The chief executive of the Treasury, Gabriel Makhlouf, must resign.
It might have been Budget Day, thereby making his departure hugely inopportune for the Labour-led Government. That’s just tough. Makhlouf has to go. And forthwith. His exit on the most important date in the Treasury’s calendar may have piled humiliation on embarrassment.
It left Grant Robertson’s shiny new wellbeing budget feeling somewhat sick on its first public appearance. That’s just too bad. Makhlouf has to go. He has no choice in the matter.
True, there are barely four weeks left until Makhlouf’s last day at theTreasury and his subsequent departure for Dublin to take up a new post as the governor of the Central Bank of Ireland.
That appointment was announced earlier this month — and well before the eruption of the current furore. How much time he has left in his present incarnation is irrelevant.
He has to go — and for two simple reasons. Budget secrecy is sacrosanct; Budget secrecy is paramount. That is the bottom-line. It is non-negotiable. Any breach is sufficient grounds alone for heads to roll.
In Makhlouf’s case, there is another factor which should have sealed his fate — competence.
The ease with which National extracted Budget-connected information from the very heart of the (usually) most infallible branch of the Wellington bureaucracy demonstrated the shocking inadequacy of the Treasury’s cyber security.
It seems it is no exaggeration to say that the protections currently in place to guard that information have been at best lax and at worst non-existent.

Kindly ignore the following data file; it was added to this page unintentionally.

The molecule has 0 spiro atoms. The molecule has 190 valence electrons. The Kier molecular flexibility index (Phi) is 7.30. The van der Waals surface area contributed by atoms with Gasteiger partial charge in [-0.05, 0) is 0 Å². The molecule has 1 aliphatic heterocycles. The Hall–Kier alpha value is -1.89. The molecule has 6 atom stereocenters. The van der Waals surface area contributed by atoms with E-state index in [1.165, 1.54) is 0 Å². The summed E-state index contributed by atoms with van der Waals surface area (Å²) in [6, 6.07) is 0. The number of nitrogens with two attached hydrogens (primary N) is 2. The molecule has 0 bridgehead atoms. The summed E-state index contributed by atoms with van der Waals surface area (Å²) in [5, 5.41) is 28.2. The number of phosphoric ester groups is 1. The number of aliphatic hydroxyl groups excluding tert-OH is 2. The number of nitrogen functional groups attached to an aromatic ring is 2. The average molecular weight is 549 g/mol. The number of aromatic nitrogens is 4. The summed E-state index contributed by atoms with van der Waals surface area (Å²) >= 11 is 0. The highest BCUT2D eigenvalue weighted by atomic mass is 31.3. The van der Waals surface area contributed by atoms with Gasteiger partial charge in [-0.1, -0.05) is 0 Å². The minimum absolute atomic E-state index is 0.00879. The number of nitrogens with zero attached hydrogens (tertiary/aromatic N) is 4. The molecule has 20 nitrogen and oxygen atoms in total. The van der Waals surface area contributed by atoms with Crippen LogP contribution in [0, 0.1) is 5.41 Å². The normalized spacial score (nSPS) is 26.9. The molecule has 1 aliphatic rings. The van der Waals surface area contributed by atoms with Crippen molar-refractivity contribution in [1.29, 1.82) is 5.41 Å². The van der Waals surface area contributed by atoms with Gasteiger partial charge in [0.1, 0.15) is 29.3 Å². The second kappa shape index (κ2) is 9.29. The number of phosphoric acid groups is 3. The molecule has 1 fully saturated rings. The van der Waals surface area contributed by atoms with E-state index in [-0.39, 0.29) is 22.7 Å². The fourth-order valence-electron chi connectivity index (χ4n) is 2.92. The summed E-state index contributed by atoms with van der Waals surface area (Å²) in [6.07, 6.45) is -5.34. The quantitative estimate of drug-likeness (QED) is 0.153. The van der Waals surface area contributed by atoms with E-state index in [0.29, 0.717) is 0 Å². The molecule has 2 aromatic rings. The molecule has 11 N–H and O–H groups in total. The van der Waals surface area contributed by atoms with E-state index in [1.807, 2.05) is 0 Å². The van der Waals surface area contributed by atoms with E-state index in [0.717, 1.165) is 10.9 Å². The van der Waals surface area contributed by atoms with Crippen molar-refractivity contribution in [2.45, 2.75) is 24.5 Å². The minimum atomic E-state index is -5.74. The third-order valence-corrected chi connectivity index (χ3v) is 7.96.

So much for taxpayers shelling out millions of dollars each year to fund the efforts of the Government Communications Security Bureau to combat cyber crime.
Part of that agency’s purview is to help government departments beef up their cyber security. The big question is whether the Treasury sought advice from the GCSB and whether it acted on that advice.
Whatever, the Treasury has set a dreadful example.
On top of that, the department’s handling of the aftermath of the breach of security raised further questions of competence.
The rapidity with which Makhlouf referred matters to the police following the hacking which soon enough turned out not to be hacking conveyed the impression that he believed National was responsible.
Although he endeavoured to avoid making that insinuation, in process, he veered dangerously close to soiling the Treasury’s neutrality.
While he might well be as neutral as he ever was, he is no longer seen as neutral. That is unacceptable.
Robertson has made that very point. The Minister of Finance is saying as little as he can get away with in respect to this fiasco in his portfolio.
But he professed to be "very disappointed" at the manner in which confidential Budget information was able to be accessed by National. For "manner" instead read "ease".
He was also "very disappointed" that the Treasury did not make more effort to find out how the department had become victim to such "hacking" before calling in the police.
Robertson’s double-barrelled burst of disappointment amounts to a vote of no confidence by the Finance Minister in his chief executive.
It was a pretty big hint to Makhlouf that he step down, although not on Budget Day, thank you very much.
Robertson says he is now awaiting the inquiry to be conducted by the State Services Commissioner Peter Hughes — at Makhlouf’s sudden request — into "the adequacy of Treasury policies, systems and processes for managing Budget security."